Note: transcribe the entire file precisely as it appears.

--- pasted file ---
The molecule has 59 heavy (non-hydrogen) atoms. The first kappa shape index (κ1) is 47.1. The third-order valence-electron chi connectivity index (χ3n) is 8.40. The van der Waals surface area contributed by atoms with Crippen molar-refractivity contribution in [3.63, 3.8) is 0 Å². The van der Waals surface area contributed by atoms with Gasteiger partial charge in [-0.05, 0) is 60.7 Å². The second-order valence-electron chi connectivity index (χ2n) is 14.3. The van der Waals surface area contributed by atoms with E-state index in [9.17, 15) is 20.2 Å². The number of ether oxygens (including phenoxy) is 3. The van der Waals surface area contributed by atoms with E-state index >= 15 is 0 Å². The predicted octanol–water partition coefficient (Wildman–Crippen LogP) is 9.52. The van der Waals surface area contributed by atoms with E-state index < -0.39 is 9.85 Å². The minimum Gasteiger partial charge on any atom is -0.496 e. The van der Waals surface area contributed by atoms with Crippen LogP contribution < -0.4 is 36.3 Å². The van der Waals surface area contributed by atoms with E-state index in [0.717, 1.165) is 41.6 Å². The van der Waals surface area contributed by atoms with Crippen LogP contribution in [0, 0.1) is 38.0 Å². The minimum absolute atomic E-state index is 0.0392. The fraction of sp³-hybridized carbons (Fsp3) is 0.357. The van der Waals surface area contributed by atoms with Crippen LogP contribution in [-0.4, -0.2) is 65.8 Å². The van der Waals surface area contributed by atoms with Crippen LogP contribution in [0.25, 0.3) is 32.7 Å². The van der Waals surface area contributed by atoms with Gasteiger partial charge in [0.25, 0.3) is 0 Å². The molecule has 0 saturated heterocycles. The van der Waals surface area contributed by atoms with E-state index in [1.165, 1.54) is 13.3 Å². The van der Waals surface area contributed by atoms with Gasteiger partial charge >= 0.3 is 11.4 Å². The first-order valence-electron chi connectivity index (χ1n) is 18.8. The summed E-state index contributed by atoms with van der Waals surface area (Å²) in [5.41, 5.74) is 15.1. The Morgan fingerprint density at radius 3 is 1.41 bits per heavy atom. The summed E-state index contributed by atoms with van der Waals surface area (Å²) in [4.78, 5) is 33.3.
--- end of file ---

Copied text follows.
The molecule has 59 heavy (non-hydrogen) atoms. The first kappa shape index (κ1) is 47.1. The third-order valence-electron chi connectivity index (χ3n) is 8.40. The van der Waals surface area contributed by atoms with Crippen molar-refractivity contribution in [3.63, 3.8) is 0 Å². The van der Waals surface area contributed by atoms with Gasteiger partial charge in [-0.05, 0) is 60.7 Å². The second-order valence-electron chi connectivity index (χ2n) is 14.3. The van der Waals surface area contributed by atoms with E-state index in [9.17, 15) is 20.2 Å². The number of ether oxygens (including phenoxy) is 3. The van der Waals surface area contributed by atoms with E-state index >= 15 is 0 Å². The predicted octanol–water partition coefficient (Wildman–Crippen LogP) is 9.52. The van der Waals surface area contributed by atoms with E-state index < -0.39 is 9.85 Å². The minimum Gasteiger partial charge on any atom is -0.496 e. The van der Waals surface area contributed by atoms with Crippen LogP contribution < -0.4 is 36.3 Å². The van der Waals surface area contributed by atoms with E-state index in [0.717, 1.165) is 41.6 Å². The van der Waals surface area contributed by atoms with Crippen LogP contribution in [0, 0.1) is 38.0 Å². The minimum absolute atomic E-state index is 0.0392. The fraction of sp³-hybridized carbons (Fsp3) is 0.357. The van der Waals surface area contributed by atoms with Crippen LogP contribution in [-0.4, -0.2) is 65.8 Å². The van der Waals surface area contributed by atoms with Crippen LogP contribution in [0.25, 0.3) is 32.7 Å². The van der Waals surface area contributed by atoms with Gasteiger partial charge in [0.25, 0.3) is 0 Å². The molecule has 0 saturated heterocycles. The van der Waals surface area contributed by atoms with E-state index in [1.165, 1.54) is 13.3 Å². The van der Waals surface area contributed by atoms with Gasteiger partial charge >= 0.3 is 11.4 Å². The first-order valence-electron chi connectivity index (χ1n) is 18.8. The summed E-state index contributed by atoms with van der Waals surface area (Å²) in [5.41, 5.74) is 15.1. The Morgan fingerprint density at radius 3 is 1.41 bits per heavy atom. The summed E-state index contributed by atoms with van der Waals surface area (Å²) in [4.78, 5) is 33.3.